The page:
It’s been almost a week since we have all returned from Texas. Well, of course I’m speaking of my fellow contestants from the Mr. Gay USofA contest this past week in San Antonio. 24 amazing men, proud and strong, stood among their peers and gave it their all in categories of Interview, Talent and the wide wild world of Clubwear. I was among these hungry men coming to claim what was ours always giving it one hell of a shot in the process! In the end there were 23 winners and 1 Ultimate Grand Supreme. Here’s the entire tale…
I’ve competed in pageants and contests for a good number of years but have just recently gotten back into it full-throttle with a determination I never had before. I was never ready to reign nationally. I am now. Every adventure into competition takes me on unique journeys that force me to face myself and my deepest fears while being super creative and productive towards a better me. Each time I’m left learning and knowing more about myself than I knew before. There’s a win!
My US Airways flight was on a Tuesday leaving Palm Springs around 7:50 a.m. which was a welcomed later call time than the usual 6 a.m.’ers when flying elsewhere. Tanned, buff and brazen, I boarded the plane and set off to show up and show out for the state of Texas and beyond representing the Mr. Gay Arizona USofA prelim I qualified in months ago. I knew going in that I am unlike anything the system had seen before, especially image wise. So the battle and uphill climb was ahead to get their attention and a reach at the crown. I knew that. I love a good challenge. And, yes I was challenged.
The plane landed in Phoenix for a decent layover. I immediately began stalking “Dance Moms” through the airport who were in front of me on the moving walkways. As I gathered my gig together to grab a few selfies with them my plan was in motion. I spoke to them like I knew them. “Nia! Nia! Love the show. Can we do a quick selfie?!” I shouted finally, camera in tow. “Um, sure. Um…”, she muttered. I could see they were in somewhat of a scheduled hurry. Holly turned around and I said hello, we love the show, etc. One of their entourage snapped a photo of the three of us and I let them go from the grip of a crazed fan. Jill came around the corner and I immediately grabbed her and we posed for the lens. She is absolutely gorgeous in person! Holly seemed very protective of Nia. I can understand since she had some beast of a bearded bald man running up to her daughter asking for a picture. Of the immediate cast, they were the only ones there. I told Jill, “Girl, good luck. We’re watching!” And she replied, “Thanks honey, we need it!” It was kismet.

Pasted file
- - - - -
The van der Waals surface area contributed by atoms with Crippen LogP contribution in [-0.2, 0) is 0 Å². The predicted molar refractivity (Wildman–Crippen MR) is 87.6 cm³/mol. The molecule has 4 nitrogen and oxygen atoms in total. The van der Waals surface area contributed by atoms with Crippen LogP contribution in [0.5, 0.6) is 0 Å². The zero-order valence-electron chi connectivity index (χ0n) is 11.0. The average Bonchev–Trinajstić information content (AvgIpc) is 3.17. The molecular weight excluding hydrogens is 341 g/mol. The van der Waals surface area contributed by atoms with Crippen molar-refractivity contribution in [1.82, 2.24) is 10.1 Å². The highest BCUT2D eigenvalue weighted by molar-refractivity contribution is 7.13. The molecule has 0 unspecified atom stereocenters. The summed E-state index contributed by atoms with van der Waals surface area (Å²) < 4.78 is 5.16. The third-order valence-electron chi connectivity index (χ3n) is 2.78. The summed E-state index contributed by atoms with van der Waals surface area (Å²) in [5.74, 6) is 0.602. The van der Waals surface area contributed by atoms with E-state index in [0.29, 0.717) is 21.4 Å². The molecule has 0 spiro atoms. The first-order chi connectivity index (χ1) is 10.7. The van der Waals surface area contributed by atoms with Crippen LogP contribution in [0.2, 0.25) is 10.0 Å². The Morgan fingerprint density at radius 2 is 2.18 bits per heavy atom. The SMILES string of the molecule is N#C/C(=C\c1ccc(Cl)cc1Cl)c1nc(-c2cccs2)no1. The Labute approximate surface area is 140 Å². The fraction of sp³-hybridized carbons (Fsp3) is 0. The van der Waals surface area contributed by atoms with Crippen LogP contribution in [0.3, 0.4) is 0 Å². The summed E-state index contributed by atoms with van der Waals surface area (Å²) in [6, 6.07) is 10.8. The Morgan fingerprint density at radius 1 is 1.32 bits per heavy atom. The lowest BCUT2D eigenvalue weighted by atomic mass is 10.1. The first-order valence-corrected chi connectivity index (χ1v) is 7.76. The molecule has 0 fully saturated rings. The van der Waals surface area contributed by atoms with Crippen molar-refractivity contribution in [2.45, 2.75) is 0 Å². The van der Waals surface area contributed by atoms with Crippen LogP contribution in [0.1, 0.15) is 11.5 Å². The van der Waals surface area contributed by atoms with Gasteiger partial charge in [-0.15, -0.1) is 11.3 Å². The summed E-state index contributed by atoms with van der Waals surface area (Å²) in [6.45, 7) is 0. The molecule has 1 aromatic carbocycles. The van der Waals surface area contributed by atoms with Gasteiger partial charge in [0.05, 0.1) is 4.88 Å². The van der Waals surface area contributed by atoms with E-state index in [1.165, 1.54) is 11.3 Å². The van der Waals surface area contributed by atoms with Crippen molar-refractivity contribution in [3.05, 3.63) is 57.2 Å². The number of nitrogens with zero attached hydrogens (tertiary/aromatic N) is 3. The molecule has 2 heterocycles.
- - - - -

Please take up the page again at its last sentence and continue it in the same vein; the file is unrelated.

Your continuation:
The second leg of my trip to Texas boarded swiftly and I got into San Antonio around 5 p.m. later that day. I could see the skies covering the city with a darkness into the next two days of flash flooding. As I sit here now and nurse a travel cold, I knew then I would be dealing with this by dodging in and out of rain. I grabbed my rental car and headed to check into my hotel near the Riverwalk that a generous sponsor provided me. The Holiday Inn Express upgraded me upon arrival. Living! I quickly unloaded seeing what needed repaired on packed-away costumery and pageantry gig. It all actually made it there safely and intact. Whew! Of course they were the very last bags coming around the baggage claim belt, trust.
The skies opened up and after a good shower to wash off the travel grease, I headed over to Heat Nightclub for Mr. Gay USofA at Large later that night. I ran into a few friends and the ki-ki’ing began. The one thing I was missing during my hiatus from the competitive stage was that close camaraderie that you often find at these events and during pageant season. There is a true sense of family even though you may not know everyone that well just yet. Everyone is there for a common cause. The art of competitive entertainment and celebration of gay life brings such different but in many cases similar folk together sparks are inevitable and new friendships are born.
The competition drew a cute crowd who braved the rains to witness 6 incredible men compete for the title. Zayer took home the crown and sash deservedly. I pressed it back to the room to try and get some rest before the big days ahead. Unfortunately I didn’t sleep well while tossing and turning all night. Not a win.
Registration was at noon and as I walked into The Saint I was ready for the battle ahead. And man was it ever one. I introduced myself to a few of the contestants as we got going with schedules, applications, contestant number drawing, etc. I drew contestant #17 right in between two heavy hitters. We were in a fierce group I must say. Talent was that night so rehearsals would soon follow. I drove around the corner and caught up on emails and social media while I waited for it to begin.
After a genuine effort of hiring dancers locally in San Antonio, I finally decided that it would be smarter for me if I danced alone. This was the best thing I could have done for many reasons without going into details. My mix consisted of songs about working and was something I tend to give when producing a talent. Slow beginning, meat in the middle, power at the end, explosion. “Working Man,” Rush. “I Go To Work,” Kool Moe Dee. “Werqin’ Girl,” Shangela. “Working Day and Night,” Michael Jackson. “It’s Steven, Bitch/Work Bitch,” Yours Truly with RuPaul’s Drag Race alum Latrice Royale mixed by Derriel Carter née Delorian Chase. I loved the mix and DJ DC always works with my OCD and turns it out. The routine was heavy on choreography and full of sass.